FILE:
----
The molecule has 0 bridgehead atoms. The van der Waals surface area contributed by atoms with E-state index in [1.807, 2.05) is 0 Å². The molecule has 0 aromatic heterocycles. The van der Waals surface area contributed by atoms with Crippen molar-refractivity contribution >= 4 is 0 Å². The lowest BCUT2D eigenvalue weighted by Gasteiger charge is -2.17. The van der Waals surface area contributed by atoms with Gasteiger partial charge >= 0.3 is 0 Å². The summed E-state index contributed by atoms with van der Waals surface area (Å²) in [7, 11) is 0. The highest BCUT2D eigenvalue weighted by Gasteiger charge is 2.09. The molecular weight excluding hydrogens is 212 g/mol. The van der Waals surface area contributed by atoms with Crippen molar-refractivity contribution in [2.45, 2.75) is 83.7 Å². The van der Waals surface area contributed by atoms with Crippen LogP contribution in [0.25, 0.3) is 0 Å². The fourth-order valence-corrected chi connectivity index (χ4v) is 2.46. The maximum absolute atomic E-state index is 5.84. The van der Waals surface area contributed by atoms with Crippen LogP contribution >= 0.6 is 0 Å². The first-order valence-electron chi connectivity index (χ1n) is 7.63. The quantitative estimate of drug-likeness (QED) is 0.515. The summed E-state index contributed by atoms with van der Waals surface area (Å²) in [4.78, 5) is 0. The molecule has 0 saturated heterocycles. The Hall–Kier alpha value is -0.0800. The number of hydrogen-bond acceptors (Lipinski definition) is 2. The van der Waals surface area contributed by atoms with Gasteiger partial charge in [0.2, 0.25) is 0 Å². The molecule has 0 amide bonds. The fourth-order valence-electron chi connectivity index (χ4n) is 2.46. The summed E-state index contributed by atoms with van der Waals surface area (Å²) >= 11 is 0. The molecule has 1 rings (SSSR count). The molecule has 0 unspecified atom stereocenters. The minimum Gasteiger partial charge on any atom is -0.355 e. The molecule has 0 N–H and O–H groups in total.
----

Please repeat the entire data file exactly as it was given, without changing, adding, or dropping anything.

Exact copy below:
The molecule has 0 bridgehead atoms. The van der Waals surface area contributed by atoms with E-state index in [1.807, 2.05) is 0 Å². The molecule has 0 aromatic heterocycles. The van der Waals surface area contributed by atoms with Crippen molar-refractivity contribution >= 4 is 0 Å². The lowest BCUT2D eigenvalue weighted by Gasteiger charge is -2.17. The van der Waals surface area contributed by atoms with Gasteiger partial charge >= 0.3 is 0 Å². The summed E-state index contributed by atoms with van der Waals surface area (Å²) in [7, 11) is 0. The highest BCUT2D eigenvalue weighted by Gasteiger charge is 2.09. The molecular weight excluding hydrogens is 212 g/mol. The van der Waals surface area contributed by atoms with Crippen molar-refractivity contribution in [2.45, 2.75) is 83.7 Å². The van der Waals surface area contributed by atoms with Crippen LogP contribution in [0.25, 0.3) is 0 Å². The fourth-order valence-corrected chi connectivity index (χ4v) is 2.46. The maximum absolute atomic E-state index is 5.84. The van der Waals surface area contributed by atoms with Crippen LogP contribution >= 0.6 is 0 Å². The first-order valence-electron chi connectivity index (χ1n) is 7.63. The quantitative estimate of drug-likeness (QED) is 0.515. The summed E-state index contributed by atoms with van der Waals surface area (Å²) in [4.78, 5) is 0. The molecule has 0 saturated heterocycles. The Hall–Kier alpha value is -0.0800. The number of hydrogen-bond acceptors (Lipinski definition) is 2. The van der Waals surface area contributed by atoms with Gasteiger partial charge in [0.2, 0.25) is 0 Å². The molecule has 0 amide bonds. The fourth-order valence-electron chi connectivity index (χ4n) is 2.46. The summed E-state index contributed by atoms with van der Waals surface area (Å²) >= 11 is 0. The molecule has 1 rings (SSSR count). The molecule has 0 unspecified atom stereocenters. The minimum Gasteiger partial charge on any atom is -0.355 e. The molecule has 0 N–H and O–H groups in total.